Bakker and his wife, who also has a troubled past, make their failures a feature of their current preaching.
"We serve a God of the second chance," Jim Bakker said. "We're about restoration. We're not coming to say, 'Be like us.' "
Bakker said he has commitments to air the programs on TV stations in several cities -- including Atlanta, Philadelphia and Nashville.
"Many are my dear old friends, giving me a chance to broadcast all over the country," he said.
Bakker, who has been a featured speaker for Revival Fires Ministry's Campmeetings in Branson, has already found friends here. Branson developer Jerry Crawford said he offered the building as a ministry center because Bakker touched his heart years ago during hard times.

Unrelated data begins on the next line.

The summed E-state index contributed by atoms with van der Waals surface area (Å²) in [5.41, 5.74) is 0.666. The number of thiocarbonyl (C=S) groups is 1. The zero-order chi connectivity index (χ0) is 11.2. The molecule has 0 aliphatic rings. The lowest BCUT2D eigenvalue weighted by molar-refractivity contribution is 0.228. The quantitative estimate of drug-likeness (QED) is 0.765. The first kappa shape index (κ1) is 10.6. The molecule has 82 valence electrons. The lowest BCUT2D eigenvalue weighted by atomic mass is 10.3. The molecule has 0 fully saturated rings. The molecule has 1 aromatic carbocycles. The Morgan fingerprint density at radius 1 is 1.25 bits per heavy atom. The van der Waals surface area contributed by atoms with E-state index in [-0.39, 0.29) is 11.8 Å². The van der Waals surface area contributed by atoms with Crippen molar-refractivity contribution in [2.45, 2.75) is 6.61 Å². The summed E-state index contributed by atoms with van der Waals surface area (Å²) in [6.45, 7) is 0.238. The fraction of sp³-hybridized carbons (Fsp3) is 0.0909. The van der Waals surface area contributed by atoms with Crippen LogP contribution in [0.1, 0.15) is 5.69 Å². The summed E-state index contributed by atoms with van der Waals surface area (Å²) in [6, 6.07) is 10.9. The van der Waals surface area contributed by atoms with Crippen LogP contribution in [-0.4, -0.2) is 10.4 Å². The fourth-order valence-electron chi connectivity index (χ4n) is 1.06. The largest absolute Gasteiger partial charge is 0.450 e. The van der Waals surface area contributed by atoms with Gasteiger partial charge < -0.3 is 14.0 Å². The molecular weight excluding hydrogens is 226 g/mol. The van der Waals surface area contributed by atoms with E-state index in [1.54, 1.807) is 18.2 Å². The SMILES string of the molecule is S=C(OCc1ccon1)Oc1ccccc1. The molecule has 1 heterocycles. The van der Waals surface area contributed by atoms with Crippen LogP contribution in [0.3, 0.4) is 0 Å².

Because the center will offer nondenominational activities, volunteers from several area churches were there Tuesday painting and remodeling. Volunteers from local churches also unpacked the Bakkers' furniture before Lori Bakker arrived with the seven children the couple are raising.
"Branson is known for its strong family and religious values," said businessman and Alderman Ron Huff. "For Jim Bakker or anyone else trying to get their life put back together, Branson is probably a good choice. Let's give him the benefit of the doubt. We do that for lots of folks."
Fifteen years after founding the PTL Ministries, Bakker resigned in 1987 while admitting to a tryst with a ministry secretary. His troubles continued to mount, and in 1989, Bakker was convicted of a wire and mail-fraud scheme over the sale of more than 150,000 lifetime partnerships to his ministry's Heritage USA theme park in Fort Mill, S.C. Other ministry officials also were convicted in the case.